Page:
• Always make sure your cell phone is charged and buy a car charger.

• Hospital security will always walk you to your car, but if you are walking alone, especially in a dark, disserted area like a parking lot, carry your cell and have 911 already dialed so all you will have to do is hit the send button if you are attacked.

• Invest in a good portable GPS system for your car or sign up for GPS service offered by most cell phone companies. This will keep you from getting lost in a place you do not know.

• Keep your car doors and windows locked, even while driving. Furthermore, never leave items such as your cell phone, GPS, Ipod or anything of any value including backpacks and purses exposed in your car. Take them with you or hide them under your seats or in the trunk even if it’s a quick trip into a convenience store. Never leave valuables in your car overnight, take everything in the house with you.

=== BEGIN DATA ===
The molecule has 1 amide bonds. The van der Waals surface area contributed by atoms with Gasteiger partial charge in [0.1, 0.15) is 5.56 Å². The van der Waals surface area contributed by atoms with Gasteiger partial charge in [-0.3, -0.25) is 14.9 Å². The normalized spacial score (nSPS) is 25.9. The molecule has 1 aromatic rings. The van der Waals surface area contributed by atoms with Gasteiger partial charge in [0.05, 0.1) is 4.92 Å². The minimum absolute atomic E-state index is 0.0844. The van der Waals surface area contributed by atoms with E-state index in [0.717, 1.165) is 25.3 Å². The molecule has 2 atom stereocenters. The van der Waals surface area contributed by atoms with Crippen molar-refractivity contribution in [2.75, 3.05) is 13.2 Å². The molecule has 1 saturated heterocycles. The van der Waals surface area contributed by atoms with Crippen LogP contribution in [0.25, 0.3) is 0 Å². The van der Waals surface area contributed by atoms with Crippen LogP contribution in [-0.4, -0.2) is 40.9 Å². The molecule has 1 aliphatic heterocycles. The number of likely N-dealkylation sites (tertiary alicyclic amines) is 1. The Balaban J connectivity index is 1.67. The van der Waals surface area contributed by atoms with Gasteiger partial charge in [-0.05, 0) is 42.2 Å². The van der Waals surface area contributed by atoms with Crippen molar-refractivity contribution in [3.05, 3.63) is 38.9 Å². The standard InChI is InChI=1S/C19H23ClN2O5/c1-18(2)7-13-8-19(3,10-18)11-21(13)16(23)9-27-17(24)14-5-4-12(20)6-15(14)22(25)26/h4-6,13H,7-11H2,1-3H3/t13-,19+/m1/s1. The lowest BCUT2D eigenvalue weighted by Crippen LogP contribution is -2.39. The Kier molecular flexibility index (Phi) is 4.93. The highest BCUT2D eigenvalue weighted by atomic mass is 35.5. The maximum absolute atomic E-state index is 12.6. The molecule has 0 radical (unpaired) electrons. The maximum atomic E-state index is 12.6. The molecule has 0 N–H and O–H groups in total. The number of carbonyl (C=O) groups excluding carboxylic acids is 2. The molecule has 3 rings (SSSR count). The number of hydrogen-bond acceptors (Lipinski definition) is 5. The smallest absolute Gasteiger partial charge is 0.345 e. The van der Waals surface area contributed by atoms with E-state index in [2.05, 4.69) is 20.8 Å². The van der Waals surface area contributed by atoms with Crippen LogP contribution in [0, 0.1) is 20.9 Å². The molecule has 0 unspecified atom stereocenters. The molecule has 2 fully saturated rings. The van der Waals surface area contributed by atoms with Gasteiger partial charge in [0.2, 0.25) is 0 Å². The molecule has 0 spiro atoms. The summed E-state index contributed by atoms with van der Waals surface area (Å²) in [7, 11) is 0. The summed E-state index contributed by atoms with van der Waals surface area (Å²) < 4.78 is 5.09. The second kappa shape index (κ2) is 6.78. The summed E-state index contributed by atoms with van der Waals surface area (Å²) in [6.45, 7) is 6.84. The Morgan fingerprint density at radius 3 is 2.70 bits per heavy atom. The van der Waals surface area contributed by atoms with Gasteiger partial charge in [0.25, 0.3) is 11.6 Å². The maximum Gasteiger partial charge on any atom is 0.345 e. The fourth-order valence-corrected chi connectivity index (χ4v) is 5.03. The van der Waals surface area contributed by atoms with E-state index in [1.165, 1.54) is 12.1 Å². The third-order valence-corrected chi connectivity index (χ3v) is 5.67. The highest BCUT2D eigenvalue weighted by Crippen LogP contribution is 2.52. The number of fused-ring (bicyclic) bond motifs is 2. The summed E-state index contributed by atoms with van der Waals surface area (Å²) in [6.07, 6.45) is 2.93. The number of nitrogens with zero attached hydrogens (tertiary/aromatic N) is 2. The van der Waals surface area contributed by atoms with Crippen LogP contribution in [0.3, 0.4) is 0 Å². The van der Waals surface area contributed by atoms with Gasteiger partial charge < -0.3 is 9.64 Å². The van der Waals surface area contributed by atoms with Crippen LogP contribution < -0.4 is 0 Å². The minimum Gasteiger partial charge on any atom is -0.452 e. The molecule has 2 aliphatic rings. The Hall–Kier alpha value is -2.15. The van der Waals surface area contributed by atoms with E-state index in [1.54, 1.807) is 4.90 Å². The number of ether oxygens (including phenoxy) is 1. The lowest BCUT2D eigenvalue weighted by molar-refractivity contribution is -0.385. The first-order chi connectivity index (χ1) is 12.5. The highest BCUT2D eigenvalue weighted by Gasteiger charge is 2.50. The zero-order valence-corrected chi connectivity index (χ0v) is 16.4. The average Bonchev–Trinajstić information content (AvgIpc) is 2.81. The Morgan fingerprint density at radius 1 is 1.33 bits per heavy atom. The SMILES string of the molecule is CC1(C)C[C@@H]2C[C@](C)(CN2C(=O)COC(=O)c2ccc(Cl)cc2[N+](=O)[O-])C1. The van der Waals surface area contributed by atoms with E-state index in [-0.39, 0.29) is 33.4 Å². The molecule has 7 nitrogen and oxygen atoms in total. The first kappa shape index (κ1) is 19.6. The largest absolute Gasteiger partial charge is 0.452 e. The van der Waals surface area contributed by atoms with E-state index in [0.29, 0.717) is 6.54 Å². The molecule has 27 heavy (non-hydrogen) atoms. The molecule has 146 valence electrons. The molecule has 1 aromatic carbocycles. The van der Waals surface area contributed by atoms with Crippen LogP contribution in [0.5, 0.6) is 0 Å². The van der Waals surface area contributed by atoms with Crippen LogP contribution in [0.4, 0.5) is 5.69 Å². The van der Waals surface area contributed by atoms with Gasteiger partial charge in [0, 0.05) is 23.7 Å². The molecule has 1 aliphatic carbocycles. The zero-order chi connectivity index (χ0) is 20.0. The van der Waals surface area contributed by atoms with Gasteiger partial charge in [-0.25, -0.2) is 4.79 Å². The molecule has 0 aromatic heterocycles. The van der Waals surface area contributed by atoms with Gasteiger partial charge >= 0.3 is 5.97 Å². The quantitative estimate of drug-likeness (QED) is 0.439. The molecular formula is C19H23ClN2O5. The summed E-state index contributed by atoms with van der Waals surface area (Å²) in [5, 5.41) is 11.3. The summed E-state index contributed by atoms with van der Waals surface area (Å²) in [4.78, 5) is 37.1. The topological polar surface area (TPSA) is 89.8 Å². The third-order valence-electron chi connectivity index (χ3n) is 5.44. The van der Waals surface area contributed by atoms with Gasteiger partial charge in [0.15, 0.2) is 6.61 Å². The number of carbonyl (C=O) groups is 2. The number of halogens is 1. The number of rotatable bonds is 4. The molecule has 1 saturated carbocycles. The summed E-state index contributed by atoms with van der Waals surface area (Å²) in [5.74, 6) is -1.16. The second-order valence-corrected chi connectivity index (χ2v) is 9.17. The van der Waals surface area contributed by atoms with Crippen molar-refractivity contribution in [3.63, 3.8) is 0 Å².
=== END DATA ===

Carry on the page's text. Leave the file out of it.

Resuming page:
• While driving, never stop for anyone who needs help by the road. If you want to help someone, call the local police and let them take care of it. Never, ever pick up a hitchhiker.

• Renter’s insurance in affordable and very easy to obtain. This will protect your belongings in case of robbery, flood and fire.

• Take a self-defense class. Knowing what to do if you ever get into a sticky situation will save your life. It will also give you more confidence and in turn help you stand tall. If you look like a victim, you will become one.

• Trust your instincts. When you have a “gut feeling” something isn’t right, get out of there!

If you use common sense and intuition, traveling to new destinations can be one of the most rewarding, fun and educational experiences you will ever have.

For more information, visit our website at

Tuesday, November 10, 2009

Better Communication Reduces Hostility in the Workplace